One of my favourite things to do on a weekend, when I’m not exploring different parts of London, is to head to a proper English seaside town. After a hen-do in Brighton, and with a couple of days off work to spare, my next choice for exploring was Hastings. Living in London has opened up a whole new world of south-coast seaside towns to explore and I, for one, am not complaining. My boyfriend might though, as he doesn’t have quite the same love for crumbling English sea side towns as I do.
I also want to start this post with a slight disclaimer: I find it hard to talk about English seaside towns without sounding like a twat. They’re best when they’re slightly crumbling but you can also see that they’re on their way up. I’ve mentioned this before, for example when I wrote about my trip to Margate. There’s a definite air of gentrification happening there. The same can be said of Hastings, where instead of the buzzword being “Kentrification”, they talk about the “down from Londoners”.
I always wonder whether I would go to these sea side towns if they weren’t gentrifying. Whether I would still like them as much if they didn’t have some of the London/city comforts I’ve gotten used to in my time living in big cities. There’s nothing wrong with a town “getting better” but there are obvious effects on the local population who end up being pushed out. And, if I’m honest, I’m not sure how I reconcile my positive experience of gentrification with the negatives for others.
Anyway! With that little rant over and my disclaimer out of the way, here’s how I spent 24 hours in Hastings.
Getting to Hastings
Usually, as I’d been at my friend’s hen-do in Brighton, I wasn’t starting out from London. Instead, I got a local line service from Brighton to St-Leonards, where we stayed for the night. Getting to Hastings from London is pretty simple though – there are trains from Victoria, Charing Cross and Blackfriars. Charing Cross is the quickest option, with the journey taking around 1 hour and 50 minutes.
Because it was about two hours away, we decided to stay the night. Due to its former glory as a prime Victorian holiday destination, there are hundreds of hotels along the front. We had quite a nice stay at the Royal Victoria. It’s quite a grand hotel (or it was once) with a ridiculous marble staircase. It once hosted guests like Queen Victoria and Edward VIII – although it’s hard to imagine it would these days.
Probably the first thing that springs to mind when thinking about Hastings is the Battle Of. Unfortunately, I had no interest in that so did nothing 1066 related. If it is your kinda thing, then you probably can’t go too wrong with a visit. It’s clear that there is a lot related to that battle in the town, including the 1066 experience, the battle site and the ruins of the abbey.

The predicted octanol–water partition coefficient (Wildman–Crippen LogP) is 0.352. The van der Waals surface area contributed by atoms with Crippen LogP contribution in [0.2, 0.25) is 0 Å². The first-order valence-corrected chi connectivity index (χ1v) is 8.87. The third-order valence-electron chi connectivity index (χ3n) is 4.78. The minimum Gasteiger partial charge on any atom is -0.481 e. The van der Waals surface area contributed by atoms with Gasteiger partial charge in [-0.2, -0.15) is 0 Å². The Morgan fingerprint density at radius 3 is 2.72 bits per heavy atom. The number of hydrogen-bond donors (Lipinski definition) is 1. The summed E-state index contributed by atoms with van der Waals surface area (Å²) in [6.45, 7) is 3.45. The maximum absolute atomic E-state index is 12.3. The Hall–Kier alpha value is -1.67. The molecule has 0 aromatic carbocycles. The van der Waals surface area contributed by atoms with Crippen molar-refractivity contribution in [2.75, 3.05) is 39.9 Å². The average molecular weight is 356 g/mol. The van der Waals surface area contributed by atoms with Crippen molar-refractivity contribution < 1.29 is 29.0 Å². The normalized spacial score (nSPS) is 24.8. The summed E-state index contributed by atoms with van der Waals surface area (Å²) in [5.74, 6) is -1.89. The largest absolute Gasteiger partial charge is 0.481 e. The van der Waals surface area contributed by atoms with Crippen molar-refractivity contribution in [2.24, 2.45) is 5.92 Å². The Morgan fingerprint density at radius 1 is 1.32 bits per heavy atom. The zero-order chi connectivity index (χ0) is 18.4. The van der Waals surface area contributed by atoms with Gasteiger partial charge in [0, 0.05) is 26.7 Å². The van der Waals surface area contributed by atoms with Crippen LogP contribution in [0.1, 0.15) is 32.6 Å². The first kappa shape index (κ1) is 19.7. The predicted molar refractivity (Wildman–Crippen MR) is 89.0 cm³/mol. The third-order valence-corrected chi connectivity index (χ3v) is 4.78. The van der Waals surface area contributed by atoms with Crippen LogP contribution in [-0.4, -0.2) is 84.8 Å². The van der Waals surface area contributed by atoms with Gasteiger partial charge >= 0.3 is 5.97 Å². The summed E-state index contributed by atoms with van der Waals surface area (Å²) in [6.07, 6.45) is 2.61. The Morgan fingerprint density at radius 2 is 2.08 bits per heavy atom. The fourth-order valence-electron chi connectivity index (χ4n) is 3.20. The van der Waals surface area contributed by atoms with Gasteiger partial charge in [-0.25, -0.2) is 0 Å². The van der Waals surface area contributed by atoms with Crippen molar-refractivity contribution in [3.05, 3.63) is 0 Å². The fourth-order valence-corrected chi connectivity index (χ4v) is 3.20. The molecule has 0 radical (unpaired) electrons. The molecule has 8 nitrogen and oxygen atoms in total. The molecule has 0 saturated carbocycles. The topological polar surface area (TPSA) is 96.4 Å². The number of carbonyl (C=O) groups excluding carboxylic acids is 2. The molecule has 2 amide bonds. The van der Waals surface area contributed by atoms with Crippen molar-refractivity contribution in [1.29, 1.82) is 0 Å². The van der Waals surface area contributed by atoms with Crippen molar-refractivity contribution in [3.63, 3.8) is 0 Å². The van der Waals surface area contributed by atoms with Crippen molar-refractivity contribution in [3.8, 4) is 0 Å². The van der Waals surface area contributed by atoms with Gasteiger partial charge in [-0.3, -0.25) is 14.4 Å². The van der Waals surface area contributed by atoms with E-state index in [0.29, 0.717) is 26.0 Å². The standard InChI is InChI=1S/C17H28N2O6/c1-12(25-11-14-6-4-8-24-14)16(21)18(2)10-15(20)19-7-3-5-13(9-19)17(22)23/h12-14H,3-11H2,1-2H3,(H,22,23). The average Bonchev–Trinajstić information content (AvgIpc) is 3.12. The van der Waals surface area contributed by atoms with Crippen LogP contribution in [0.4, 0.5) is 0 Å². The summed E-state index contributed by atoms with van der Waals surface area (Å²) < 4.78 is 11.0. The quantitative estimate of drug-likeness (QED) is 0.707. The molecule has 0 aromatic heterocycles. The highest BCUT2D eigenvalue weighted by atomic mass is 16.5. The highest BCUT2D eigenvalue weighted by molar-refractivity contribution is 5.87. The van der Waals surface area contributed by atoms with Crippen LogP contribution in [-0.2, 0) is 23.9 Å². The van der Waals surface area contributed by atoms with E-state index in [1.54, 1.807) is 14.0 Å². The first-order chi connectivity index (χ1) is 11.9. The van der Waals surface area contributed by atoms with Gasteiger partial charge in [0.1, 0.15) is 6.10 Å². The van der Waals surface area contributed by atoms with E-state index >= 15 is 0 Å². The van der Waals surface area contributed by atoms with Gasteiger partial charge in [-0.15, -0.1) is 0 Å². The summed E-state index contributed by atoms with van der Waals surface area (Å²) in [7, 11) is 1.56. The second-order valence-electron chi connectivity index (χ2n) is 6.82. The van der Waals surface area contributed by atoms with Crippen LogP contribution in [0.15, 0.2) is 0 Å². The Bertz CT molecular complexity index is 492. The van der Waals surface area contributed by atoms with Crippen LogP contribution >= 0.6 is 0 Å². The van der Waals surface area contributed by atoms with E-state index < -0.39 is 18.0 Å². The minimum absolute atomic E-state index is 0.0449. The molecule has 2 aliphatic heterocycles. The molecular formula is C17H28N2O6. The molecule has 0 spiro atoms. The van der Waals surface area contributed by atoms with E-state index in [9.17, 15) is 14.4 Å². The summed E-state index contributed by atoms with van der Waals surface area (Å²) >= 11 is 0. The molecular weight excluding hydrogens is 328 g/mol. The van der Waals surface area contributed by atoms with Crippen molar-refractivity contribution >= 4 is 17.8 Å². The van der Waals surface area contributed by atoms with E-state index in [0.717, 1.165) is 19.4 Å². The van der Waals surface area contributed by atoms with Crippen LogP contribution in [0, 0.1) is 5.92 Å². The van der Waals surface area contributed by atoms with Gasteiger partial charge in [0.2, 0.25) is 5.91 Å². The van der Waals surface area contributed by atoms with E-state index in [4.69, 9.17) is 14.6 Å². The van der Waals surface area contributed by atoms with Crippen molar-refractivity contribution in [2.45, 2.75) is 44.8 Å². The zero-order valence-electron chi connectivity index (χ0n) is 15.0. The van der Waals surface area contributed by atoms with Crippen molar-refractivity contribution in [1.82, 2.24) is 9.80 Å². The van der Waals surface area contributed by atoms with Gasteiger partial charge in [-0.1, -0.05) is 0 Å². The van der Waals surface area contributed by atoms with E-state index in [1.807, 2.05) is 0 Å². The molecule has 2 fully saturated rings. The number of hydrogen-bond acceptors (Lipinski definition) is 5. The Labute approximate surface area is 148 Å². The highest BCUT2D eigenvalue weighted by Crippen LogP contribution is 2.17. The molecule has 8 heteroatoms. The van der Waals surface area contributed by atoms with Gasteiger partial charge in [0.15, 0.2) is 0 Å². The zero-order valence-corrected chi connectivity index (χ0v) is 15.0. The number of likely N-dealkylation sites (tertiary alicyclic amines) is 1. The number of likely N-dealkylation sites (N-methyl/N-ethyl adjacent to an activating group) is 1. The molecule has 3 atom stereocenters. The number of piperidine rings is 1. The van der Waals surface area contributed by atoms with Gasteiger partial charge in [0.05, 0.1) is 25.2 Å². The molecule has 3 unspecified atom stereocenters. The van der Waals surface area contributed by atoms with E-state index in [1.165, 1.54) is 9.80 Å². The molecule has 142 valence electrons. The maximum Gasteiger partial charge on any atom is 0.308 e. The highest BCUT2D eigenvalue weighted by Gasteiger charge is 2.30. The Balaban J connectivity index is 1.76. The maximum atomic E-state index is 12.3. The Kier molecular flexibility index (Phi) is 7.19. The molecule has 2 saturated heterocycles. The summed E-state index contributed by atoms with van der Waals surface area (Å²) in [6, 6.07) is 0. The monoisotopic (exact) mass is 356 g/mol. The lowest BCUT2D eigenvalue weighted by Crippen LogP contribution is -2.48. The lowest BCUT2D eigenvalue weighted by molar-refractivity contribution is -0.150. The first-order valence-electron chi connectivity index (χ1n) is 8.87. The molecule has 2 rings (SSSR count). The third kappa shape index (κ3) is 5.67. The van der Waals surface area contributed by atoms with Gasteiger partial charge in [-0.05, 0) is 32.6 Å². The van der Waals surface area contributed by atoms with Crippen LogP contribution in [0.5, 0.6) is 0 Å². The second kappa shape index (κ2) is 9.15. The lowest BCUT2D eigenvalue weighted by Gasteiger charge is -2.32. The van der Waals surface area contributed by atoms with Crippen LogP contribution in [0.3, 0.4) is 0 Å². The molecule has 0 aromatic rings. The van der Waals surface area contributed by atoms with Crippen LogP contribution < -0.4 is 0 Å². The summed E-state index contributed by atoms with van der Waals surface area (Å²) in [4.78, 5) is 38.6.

Having said that, there is still enough to do when you’re in Hastings that isn’t related to 1066. We did the standard walking along the beach, grabbing an ice cream and I failed miserably at making my boyfriend head into the Amusement arcade to play the penny slots. We also took a walk along the pier, which is relatively newly rebuilt after a fire destroyed the Victorian pier. It has brightly coloured stalls, fish and chip shops and a camera obscura. Is it the best example of a pier in England? Nope. But it’s fun in its own different way.
We took a trip up the East Hill Cliff Railway, a funicular railway which gives access to Hastings Country Park and some pretty wicked views of Hastings and the coast. A return trip was only £2.50 and it was a sweet little thing to do. Hastings is pretty unique because it has two funicular railways, the West Hill lift is the steepest cliff railway in England but is mainly hidden inside a tunnel.
We also took a walk around the Stade area of the town, through the netting sheds – tall black sheds that used to store fisherman’s nets which are unique to Hastings – along with the Jerwood gallery and around the boats and ships. Afterwards, we took a walk around Hastings Old Town. It’s a part of the town full of half timbered buildings and small cottages and passageways which used to be used by smugglers.
If vintage shopping is your thing, then you can’t go too wrong with a trip to Hastings. I was massively surprised by the large number of independent shops there. A lot were vintage clothing shops, but there were delis, bookshops and antique shops too.
Eating and Drinking in Hastings
It would be wrong to be by the sea and not eat fish, right? We had dinner at Webbe’s Rock-A-Nore and sat outside in the windy sea air near the netting shops. They try and use local fish from the ports at Hastings and Rye. We feasted on seafood linguini, cockles, seafood broth and mackerel pate. Yum!
We had drinks at a small place called Whistle Trago on George Street. They did a pretty fantastic range of cocktails – most of which you probably wouldn’t find elsewhere. I had one which resembled more of an ice cream sundae than a cocktail, it was totally worth it.
So would I go back?
Yes, definitely. Hastings is a really cute place to visit, even if it is a teeny bit run down. However, there are plenty more seaside towns to explore!
Let me know if you go to Hastings and what you get up to!